Long before I was an oil painter I worked in pen and ink. I used it in my graphic design and illustration business, for medieval and celtic calligraphy and illumination and for sketching. In the last year I’ve kind of gone full-circle back to my beloved black and white work. I’ll still be painting in oil and watercolor, but I’ve taken up my dip pens again and now, fountain pens also.
I’ve always been inspired by the great pen and ink artists of the past and, over the years, have built up a personal library of books that include their art, both instructional and for illustrated books and magazines. It’s time to share them with all of you.
I’ll particularly be searching out and posting location sketching and drawing, as that is the theme of SketchWild, since many of them considered it a prerequisite for their studio work. Here’s what Frank Brangwyn had to say about that (from my upcoming “A Beginner’s Guide to Sketching” pdf tutorial. “. He mentions a pencil but what he says holds true for pen and ink, too.
“Get some paper and a pencil. Not a beautifully bound sketch book – they’ll be afraid to spoil the paper! I often sketch on the back of an old envelope. Fear is the first thing they must conquer. Go for sketching with courage. Regard it as fun – as a natural thing to do – not as a task. Suppose you do muck up a few bits of paper? Think how cheap the pleasure is compared to other amusements…You’re out on your own, facing nature with a few bits of cheap paper and a pencil.” “From “Come Sketching” by Percy V. Bradshaw: He had asked Brangwyn “How would you advise them to start?”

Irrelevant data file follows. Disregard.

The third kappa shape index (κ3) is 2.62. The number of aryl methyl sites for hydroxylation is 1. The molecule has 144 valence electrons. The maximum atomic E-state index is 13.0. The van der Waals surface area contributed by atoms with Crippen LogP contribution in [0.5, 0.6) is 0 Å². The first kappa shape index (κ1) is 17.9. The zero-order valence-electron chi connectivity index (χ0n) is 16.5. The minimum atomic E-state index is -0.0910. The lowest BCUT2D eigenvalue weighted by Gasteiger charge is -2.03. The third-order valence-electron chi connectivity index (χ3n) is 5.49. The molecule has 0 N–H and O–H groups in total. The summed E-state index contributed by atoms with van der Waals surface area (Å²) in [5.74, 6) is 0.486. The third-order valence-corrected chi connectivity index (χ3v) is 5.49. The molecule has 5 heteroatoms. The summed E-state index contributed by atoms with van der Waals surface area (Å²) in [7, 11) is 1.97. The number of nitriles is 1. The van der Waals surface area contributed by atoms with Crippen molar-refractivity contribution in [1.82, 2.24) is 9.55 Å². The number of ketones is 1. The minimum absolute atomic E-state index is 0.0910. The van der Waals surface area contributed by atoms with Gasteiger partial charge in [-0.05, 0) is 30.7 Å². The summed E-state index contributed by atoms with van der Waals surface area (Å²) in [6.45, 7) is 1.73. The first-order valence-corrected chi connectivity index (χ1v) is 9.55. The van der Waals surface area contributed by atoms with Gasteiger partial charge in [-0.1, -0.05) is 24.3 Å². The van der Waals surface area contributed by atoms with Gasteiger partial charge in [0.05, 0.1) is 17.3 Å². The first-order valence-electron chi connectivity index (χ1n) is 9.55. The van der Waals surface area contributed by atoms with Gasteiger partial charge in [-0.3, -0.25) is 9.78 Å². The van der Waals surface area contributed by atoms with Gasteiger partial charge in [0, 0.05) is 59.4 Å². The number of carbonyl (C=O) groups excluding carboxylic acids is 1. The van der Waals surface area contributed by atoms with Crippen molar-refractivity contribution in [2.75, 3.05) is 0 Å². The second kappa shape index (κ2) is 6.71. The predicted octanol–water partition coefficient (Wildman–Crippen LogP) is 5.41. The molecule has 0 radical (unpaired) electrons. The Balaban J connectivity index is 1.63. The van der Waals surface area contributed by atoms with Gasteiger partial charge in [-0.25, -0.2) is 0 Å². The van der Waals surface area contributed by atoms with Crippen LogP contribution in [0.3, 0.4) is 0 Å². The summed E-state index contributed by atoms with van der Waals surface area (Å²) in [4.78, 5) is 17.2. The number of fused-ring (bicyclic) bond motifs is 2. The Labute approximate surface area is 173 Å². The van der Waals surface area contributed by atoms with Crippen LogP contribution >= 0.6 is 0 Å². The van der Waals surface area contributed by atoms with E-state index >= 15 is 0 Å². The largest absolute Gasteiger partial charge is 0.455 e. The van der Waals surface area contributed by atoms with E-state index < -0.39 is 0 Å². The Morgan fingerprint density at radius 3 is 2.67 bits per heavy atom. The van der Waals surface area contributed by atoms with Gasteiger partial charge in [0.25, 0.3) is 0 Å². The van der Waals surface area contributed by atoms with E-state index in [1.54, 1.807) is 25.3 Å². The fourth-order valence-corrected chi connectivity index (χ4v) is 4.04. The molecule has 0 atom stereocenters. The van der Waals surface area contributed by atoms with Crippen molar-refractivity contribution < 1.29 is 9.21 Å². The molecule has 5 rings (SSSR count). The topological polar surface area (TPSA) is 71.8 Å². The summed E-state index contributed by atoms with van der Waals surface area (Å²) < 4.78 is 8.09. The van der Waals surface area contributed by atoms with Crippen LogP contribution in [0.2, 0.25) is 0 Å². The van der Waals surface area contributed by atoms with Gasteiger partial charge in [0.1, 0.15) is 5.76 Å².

This series will cover artists both famous and not so well known, but in either case, superb at what they did. There will be American, British, French, German and Spanish artists, partly thanks to this incredible leatherbound book “Pen Drawing and Pen Draughtsmen” by Joseph Pennell, in his time a famous pen and ink artist (also etcher) in his own right. It’s 11×14″ and weighs 8.8 lbs.
Next week, we’ll begin with a quintessential American artist, Charles Dana Gibson. It will include images from two of his “coffee table” books that I found in an antique shop many years ago. Here’s the cover of one of them, called simply “London”.
There will be short biographies of the artists and, when I’ve been able to find it, information on how they worked, sometimes including the model of pen nib, ink and paper they used. And of course examples of their work.
At the top: An illustration from Gibson’s “London”.